On Nov. 14, the Salvation Army held their annual Red Kettle Ceremony in front of the Center for Campus Ministry at Maryville College. Salvation Army Sergeant Jared Martin and Maryville College president Dr. Tom Bogart both spoke about the importance of community service and the religious heritage of their respective organizations. Red kettles are the famous red pots placed in front of places of business where people can donate money to the organization. Sergeant Martin spoke about the history of these pots and their importance in the community of Blount County.
“It has become the Salvation Army’s most important event throughout the years,” Martin said. “Last year, in Blount County alone, we raise over $92,000, and it just means everything to us.” The funds raised by this event go to support various programs supported by the Salvation Army.
“It’s the one thing it’s able to be more effective in serving all the people we do all year,” Martin said. “This is our kickoff locally because we want to really make an impact in Maryville. This is where we spend all our time.” The Salvation Army not only provides and runs the Angel Tree program, but also offers to Blount County a variety of social services aimed at helping the unemployed find and maintain jobs.
Martin also spoke about Patrick Finney, a former Maryville College student who now works with the Salvation Army. Through the example of Finney, Martin connected the how the students, faculty and staff on campus can affect their communities, specifically the Blount County community. On campus, Finney works with the Intervarsity Christian Fellowship and hosts many bible studies for students. The national campaign is set to officially begin next week on Thanksgiving during the Dallas Cowboys football game.
During the half time show, the official national Red Kettle Ceremony will take place. Bogart was given the honor of giving the first donation in Blount County to the Red Kettle Campaign and gave a short speech explaining the importance of the campaign and community service to the Maryville College community.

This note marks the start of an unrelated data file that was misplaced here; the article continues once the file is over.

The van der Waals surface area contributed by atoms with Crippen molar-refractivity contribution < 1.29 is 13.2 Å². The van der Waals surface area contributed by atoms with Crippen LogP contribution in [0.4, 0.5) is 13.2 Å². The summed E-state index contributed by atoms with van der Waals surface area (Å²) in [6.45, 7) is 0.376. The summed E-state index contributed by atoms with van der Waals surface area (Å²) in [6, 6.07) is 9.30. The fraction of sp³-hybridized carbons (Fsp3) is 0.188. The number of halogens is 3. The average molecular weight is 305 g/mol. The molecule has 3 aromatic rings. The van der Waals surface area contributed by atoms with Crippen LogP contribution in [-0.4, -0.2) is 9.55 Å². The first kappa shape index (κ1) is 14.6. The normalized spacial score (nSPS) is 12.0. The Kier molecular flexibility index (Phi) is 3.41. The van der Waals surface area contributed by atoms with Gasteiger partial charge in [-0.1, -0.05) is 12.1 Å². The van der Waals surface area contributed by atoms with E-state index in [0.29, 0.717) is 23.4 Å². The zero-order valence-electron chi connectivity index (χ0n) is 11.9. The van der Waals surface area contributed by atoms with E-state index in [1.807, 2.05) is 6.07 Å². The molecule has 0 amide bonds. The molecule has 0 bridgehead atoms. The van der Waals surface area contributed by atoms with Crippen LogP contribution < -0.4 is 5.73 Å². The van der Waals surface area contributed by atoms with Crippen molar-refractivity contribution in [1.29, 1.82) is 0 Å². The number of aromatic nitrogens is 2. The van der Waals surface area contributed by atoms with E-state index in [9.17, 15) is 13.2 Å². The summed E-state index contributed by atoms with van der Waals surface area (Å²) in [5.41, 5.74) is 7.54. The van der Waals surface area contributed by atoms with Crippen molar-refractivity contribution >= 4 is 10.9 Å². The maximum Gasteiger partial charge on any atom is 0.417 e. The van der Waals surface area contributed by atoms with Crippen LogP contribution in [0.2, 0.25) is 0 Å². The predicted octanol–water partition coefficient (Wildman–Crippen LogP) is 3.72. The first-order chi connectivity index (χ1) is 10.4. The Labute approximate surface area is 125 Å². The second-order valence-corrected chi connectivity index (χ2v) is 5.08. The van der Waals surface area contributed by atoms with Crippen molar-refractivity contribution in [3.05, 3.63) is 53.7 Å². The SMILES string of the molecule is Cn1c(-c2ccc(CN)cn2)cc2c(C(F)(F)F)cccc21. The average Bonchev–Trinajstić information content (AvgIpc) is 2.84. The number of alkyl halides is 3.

“One of the things that is so exciting about today is that it is a microcosm of how so much happens in this community,” Bogart said. “I see faculty, I see staff, I see students, I see the mayor [of Maryville], and so many others together for a common cause, and Maryville College as a nonprofit, as a church related place, benefits from the support of this community all the time, and we aspire in our mission to dedicate lives of creativity and service to the peoples of the world.” Bogart continued by explaining the importance of small acts of charity and what they equate to in the larger picture of the community.
“And that takes many forms,” Bogart said. “Including ringing a bell or even playing a saxophone next to a red kettle six weeks ever year because, it’s not just what that one ringing the bell or that one red kettle, but really that symbolizes a way of life during not only that time but throughout the whole year. There are needs throughout the year throughout the whole community that are visible and invisible, and all of us working together can help to address them.”